Comment: What it takes for successful cross-border eCommerce

The last few years have witnessed the emergence of streamlined worldwide supply chains that have enabled global commerce, resulting in it now being far easier to fulfil international orders.

Payments are possible internationally, while cost-effective language translations allow retailers to communicate with potential global customers. This has empowered retailers to embrace cross-border eCommerce. There is however one caveat. There is no one-size-fits-all strategy. Those tailoring their strategies according to the readiness of the market and sophistication of the online shopper are more likely to realise the full potential of cross-border eCommerce.

The rapid adoption of the internet – and devices to access it such as tablets and smartphones – has enabled consumers all over the world to compare prices, connect with peers via social media, discuss products and services, and select websites independent of its location, while more sophisticated transaction systems enable payment via a device of their choosing any place, anytime, anywhere. A growing middle class in emerging markets is increasingly willing and able to shop online, looking for more choices in apparel, electronics and luxury goods. Sometimes disappointed with what's on offer in their home markets, many opt for more sophisticated online propositions of international retailers.

It is for these international retailers, especially in mature eCommerce markets, that cross-border eCommerce is particularly appealing. However, it is essential to determine shopper readiness – in terms of those using their internet access for shopping, frequency of shop and spend per head and market readiness – in relation to internet access, technology adoption, infrastructure and fulfilment capabilities, to not only prioritise which markets to activate, but how to maximise the potential on offer.

Brazil, Russia and India are just opening up. Although access to the internet and technology can be limited, those using the internet for shopping tend to be wealthier. However, due to fears over fraud and poor delivery capabilities they are often hesitant to shop more online. As such these markets should be considered a medium activation priority.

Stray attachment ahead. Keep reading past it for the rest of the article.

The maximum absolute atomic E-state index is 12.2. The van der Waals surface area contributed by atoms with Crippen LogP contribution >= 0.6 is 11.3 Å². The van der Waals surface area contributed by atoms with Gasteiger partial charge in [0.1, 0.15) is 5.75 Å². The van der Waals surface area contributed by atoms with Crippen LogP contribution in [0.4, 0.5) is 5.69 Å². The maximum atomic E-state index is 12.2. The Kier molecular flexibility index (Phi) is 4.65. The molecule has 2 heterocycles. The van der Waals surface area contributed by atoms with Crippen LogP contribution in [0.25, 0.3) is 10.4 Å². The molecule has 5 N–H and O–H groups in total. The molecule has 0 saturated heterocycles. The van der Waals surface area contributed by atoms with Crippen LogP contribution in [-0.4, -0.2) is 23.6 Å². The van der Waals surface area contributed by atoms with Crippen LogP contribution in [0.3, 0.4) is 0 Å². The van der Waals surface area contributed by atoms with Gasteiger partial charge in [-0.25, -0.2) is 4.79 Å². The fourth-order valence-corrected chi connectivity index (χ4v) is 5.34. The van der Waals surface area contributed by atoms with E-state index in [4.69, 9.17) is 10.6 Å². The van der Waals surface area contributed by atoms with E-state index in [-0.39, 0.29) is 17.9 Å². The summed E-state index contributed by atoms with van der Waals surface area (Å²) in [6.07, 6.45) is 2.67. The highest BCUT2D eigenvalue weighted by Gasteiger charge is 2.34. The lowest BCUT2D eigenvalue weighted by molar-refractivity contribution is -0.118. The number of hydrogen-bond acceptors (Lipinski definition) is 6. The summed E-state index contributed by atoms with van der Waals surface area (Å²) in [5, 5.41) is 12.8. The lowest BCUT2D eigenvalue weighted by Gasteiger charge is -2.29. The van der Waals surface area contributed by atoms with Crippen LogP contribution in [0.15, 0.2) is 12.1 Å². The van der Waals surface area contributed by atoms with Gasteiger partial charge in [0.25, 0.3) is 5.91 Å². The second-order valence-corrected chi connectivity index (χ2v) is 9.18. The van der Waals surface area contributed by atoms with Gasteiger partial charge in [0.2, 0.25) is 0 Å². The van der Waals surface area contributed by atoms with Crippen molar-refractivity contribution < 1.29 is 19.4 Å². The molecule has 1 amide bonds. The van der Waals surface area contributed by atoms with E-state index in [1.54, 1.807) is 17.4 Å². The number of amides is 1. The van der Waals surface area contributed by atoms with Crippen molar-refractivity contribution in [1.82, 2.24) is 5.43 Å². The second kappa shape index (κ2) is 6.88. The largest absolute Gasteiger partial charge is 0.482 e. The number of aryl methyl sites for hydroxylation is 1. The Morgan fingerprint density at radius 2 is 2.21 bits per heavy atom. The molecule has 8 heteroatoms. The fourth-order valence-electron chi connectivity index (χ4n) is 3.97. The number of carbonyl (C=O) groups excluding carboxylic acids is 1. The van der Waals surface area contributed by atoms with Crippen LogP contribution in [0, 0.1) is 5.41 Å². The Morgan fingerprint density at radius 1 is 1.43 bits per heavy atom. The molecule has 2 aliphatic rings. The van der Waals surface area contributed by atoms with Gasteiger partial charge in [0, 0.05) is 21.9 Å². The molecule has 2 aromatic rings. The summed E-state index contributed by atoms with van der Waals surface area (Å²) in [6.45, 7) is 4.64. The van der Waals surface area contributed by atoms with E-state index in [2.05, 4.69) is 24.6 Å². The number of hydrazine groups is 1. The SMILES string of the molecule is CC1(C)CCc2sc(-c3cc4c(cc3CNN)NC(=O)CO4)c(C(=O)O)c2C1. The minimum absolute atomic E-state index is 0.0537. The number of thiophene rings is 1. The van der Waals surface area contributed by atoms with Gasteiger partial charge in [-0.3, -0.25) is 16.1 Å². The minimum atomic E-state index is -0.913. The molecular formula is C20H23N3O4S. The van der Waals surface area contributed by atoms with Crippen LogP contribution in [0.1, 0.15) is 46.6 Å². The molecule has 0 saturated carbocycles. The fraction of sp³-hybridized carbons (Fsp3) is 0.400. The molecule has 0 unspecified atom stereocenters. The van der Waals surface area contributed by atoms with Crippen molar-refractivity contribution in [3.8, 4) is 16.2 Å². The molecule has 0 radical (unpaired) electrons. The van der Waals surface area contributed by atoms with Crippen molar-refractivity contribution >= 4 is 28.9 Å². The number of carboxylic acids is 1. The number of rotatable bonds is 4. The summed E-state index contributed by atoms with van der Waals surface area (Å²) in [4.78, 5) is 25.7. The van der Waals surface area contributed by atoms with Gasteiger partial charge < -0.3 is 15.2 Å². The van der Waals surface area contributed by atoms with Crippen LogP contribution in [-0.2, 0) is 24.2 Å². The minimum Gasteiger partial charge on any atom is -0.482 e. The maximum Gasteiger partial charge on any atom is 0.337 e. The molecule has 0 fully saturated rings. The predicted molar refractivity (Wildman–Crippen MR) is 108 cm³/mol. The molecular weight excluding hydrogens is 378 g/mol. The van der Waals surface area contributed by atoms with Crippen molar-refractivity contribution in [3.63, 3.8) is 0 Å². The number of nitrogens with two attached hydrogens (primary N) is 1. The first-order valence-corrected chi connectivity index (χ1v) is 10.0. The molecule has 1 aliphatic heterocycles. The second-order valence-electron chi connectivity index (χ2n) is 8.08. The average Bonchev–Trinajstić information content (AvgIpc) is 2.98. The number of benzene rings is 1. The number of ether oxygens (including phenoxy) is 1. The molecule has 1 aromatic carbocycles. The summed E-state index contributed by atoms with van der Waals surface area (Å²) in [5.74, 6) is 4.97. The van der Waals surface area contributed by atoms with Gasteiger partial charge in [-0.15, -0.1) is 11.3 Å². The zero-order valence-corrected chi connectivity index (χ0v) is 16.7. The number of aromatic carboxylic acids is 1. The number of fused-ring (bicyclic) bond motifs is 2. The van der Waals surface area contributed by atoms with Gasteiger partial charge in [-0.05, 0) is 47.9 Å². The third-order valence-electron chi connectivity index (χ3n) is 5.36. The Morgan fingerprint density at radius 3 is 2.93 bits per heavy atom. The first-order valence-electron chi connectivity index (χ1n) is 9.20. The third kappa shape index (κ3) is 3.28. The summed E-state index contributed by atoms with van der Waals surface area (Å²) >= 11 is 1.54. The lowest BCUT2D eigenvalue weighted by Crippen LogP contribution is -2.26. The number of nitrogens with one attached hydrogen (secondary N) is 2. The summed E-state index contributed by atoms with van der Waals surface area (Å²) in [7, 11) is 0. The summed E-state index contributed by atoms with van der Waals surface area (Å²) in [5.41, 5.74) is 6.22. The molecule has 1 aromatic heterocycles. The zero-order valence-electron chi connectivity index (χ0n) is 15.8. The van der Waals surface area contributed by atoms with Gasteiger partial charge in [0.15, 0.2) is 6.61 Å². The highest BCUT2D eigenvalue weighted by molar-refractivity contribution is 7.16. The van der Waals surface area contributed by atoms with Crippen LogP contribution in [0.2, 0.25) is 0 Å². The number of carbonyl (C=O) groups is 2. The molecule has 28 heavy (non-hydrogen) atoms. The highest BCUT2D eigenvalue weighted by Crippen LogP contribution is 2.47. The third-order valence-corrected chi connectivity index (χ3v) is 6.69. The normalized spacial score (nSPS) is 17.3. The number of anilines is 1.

A market with a high activation priority is China. ECommerce is rapidly growing, and the market is beginning to peak. Still dominated by local players, such as Alibaba, international entrants are increasing fast and competition is intensifying as a result. Though access to the internet is low to moderate in China, those using their access to shop tend to be wealthier. However, poor online propositions and infrastructure challenges often leads to shopper frustration.

One key indication of demand for cross-border eCommerce is the importance consumers place on the ability to shop online in their language and currency. From the results of Planet Retail's eCommerce shopper research it is consumers in countries reliant on international retailers for their online shopping that rate this as far more important. In Russia and Brazil, the ability to change language settings is deemed important by 47% and 37% of online shoppers respectively, compared to the UK at just 12%. When it comes to being able to set prices to local currencies, 44% of online shoppers in Brazil, and 42% in India rate this as influential in their choice of online retailer, compared to just 10% in Germany.